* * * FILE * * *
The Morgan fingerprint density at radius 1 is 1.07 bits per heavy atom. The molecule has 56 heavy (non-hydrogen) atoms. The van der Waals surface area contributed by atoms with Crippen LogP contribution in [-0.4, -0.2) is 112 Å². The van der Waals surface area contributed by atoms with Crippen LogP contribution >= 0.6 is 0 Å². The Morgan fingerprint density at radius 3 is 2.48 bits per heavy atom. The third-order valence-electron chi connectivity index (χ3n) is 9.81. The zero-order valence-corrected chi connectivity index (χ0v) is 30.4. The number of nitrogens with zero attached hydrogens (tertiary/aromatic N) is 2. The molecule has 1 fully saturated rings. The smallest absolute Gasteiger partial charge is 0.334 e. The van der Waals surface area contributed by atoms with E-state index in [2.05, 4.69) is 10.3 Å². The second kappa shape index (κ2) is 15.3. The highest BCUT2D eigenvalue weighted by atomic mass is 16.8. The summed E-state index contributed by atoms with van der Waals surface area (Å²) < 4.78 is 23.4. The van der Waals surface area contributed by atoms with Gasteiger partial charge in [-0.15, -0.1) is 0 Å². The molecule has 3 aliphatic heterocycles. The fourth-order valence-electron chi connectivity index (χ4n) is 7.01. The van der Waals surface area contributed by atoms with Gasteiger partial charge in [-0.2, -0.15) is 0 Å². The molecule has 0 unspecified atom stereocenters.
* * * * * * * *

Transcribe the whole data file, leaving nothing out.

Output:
The Morgan fingerprint density at radius 1 is 1.07 bits per heavy atom. The molecule has 56 heavy (non-hydrogen) atoms. The van der Waals surface area contributed by atoms with Crippen LogP contribution in [-0.4, -0.2) is 112 Å². The van der Waals surface area contributed by atoms with Crippen LogP contribution >= 0.6 is 0 Å². The Morgan fingerprint density at radius 3 is 2.48 bits per heavy atom. The third-order valence-electron chi connectivity index (χ3n) is 9.81. The zero-order valence-corrected chi connectivity index (χ0v) is 30.4. The number of nitrogens with zero attached hydrogens (tertiary/aromatic N) is 2. The molecule has 1 fully saturated rings. The smallest absolute Gasteiger partial charge is 0.334 e. The van der Waals surface area contributed by atoms with E-state index in [2.05, 4.69) is 10.3 Å². The second kappa shape index (κ2) is 15.3. The highest BCUT2D eigenvalue weighted by atomic mass is 16.8. The summed E-state index contributed by atoms with van der Waals surface area (Å²) < 4.78 is 23.4. The van der Waals surface area contributed by atoms with Gasteiger partial charge in [-0.15, -0.1) is 0 Å². The molecule has 3 aliphatic heterocycles. The fourth-order valence-electron chi connectivity index (χ4n) is 7.01. The van der Waals surface area contributed by atoms with Gasteiger partial charge in [-0.2, -0.15) is 0 Å². The molecule has 0 unspecified atom stereocenters.